A blog post from my old Marvel blog about the difference in value between a basic idea and the eventual execution of that idea.
You hear about it all the time as you speak to people at conventions, or on message boards, or web-sites devoted to breaking into the business: the Big Idea. The concept that a young, unknown creator has that’s so perfect, so revolutionary, so magnificent that when he eventually gets it published will change the industry forever and rocket him to super-stardom.
And to be fair, it’s not impossible that such a thing could be true. Look at Siegel & Shuster and Superman for a concrete example. But it’s also not incredibly likely either–especially when it’s coming from somebody who’s still on the outside trying to break in, and who doesn’t seem to have made much headway in that regard.
Part of the reason, I think, is a misunderstanding of the Currency of Ideas. In my estimation, it’s not enough to have one brilliant, all-powerful idea–you need to be able to have a dozen of them, even if they’re not all of the same, shining, sterling quality. Because in this industry, the guys who are most successful throw ideas around like they were nothing. Because the ideas themselves are only half of the equation–it’s what you do with the idea, how you execute it, that really matters. We can all point to any number of high-concept Hollywood blockbusters that have a strong, simple high concept but were crummy films–this principle in action right there. So while our writers don’t devalue their ideas, they’re also not super-precious with them–there’s an underlying belief that, tomorrow, they’ll be able to come up with some more ideas that’ll be just as good.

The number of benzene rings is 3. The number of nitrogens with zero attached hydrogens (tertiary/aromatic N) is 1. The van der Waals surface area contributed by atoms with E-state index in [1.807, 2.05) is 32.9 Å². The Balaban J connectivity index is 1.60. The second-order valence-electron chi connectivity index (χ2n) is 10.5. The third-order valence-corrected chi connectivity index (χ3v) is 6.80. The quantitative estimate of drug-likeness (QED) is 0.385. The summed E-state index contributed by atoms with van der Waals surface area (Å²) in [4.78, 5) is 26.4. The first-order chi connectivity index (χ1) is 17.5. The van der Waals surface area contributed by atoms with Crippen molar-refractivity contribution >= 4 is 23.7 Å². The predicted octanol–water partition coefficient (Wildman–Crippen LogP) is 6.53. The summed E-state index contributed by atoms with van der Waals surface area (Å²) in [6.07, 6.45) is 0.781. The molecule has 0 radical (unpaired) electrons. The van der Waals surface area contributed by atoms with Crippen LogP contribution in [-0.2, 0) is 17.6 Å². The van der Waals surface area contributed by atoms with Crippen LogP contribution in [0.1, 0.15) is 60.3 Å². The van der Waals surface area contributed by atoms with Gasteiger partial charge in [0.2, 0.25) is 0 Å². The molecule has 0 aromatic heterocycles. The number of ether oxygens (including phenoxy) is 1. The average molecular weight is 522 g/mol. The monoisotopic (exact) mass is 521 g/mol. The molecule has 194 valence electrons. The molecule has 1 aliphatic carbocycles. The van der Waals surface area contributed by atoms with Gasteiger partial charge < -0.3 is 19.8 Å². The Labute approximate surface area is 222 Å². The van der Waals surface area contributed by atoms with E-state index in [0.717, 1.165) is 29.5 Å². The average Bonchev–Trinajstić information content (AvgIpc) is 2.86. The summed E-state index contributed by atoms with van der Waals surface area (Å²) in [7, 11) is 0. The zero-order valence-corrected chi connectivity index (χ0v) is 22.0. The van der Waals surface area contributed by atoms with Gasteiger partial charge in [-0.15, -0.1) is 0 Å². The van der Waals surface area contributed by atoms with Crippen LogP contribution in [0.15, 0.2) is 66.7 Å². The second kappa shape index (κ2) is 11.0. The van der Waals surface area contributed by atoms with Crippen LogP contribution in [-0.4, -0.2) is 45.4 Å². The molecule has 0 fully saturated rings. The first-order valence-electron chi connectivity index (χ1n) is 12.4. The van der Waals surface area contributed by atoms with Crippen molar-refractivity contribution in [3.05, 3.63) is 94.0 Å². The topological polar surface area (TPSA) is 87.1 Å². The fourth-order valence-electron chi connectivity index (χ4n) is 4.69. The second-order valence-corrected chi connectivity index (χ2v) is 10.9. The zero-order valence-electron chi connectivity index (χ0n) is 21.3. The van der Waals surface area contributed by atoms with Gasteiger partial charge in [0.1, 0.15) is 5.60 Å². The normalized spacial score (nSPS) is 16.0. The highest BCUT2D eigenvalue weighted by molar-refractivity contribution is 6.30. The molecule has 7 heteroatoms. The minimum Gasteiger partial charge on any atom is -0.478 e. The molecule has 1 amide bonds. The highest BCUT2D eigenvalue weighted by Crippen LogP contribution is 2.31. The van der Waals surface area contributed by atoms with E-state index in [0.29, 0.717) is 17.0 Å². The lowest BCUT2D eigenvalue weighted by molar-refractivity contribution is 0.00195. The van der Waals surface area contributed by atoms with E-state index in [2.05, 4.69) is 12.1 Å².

And this goes for the editorial staff as well. Not a day goes by that each editor doesn’t throw off some idea for a story, or a scene, or a bit of business–some of them good, some of them lousy, and some of them picked up and run with by the writers. And the same thing is true of the artists, most of whom contribute story ideas as well as the visual choreography that goes into making these ideas into something of lasting value.
Ultimately, I feel a bit sorry for the guys who come up to the booth, speaking about their grand masterpiece in hushed whispers, and trying to impress people with how long they’ve been working on it. Because that’s the point at which I can be 99 44/100% certain that I’ll never see that story in a published form. Because writers write, and move on to the next thing.
So value your ideas. But don’t be so precious with them that they don’t do you any good.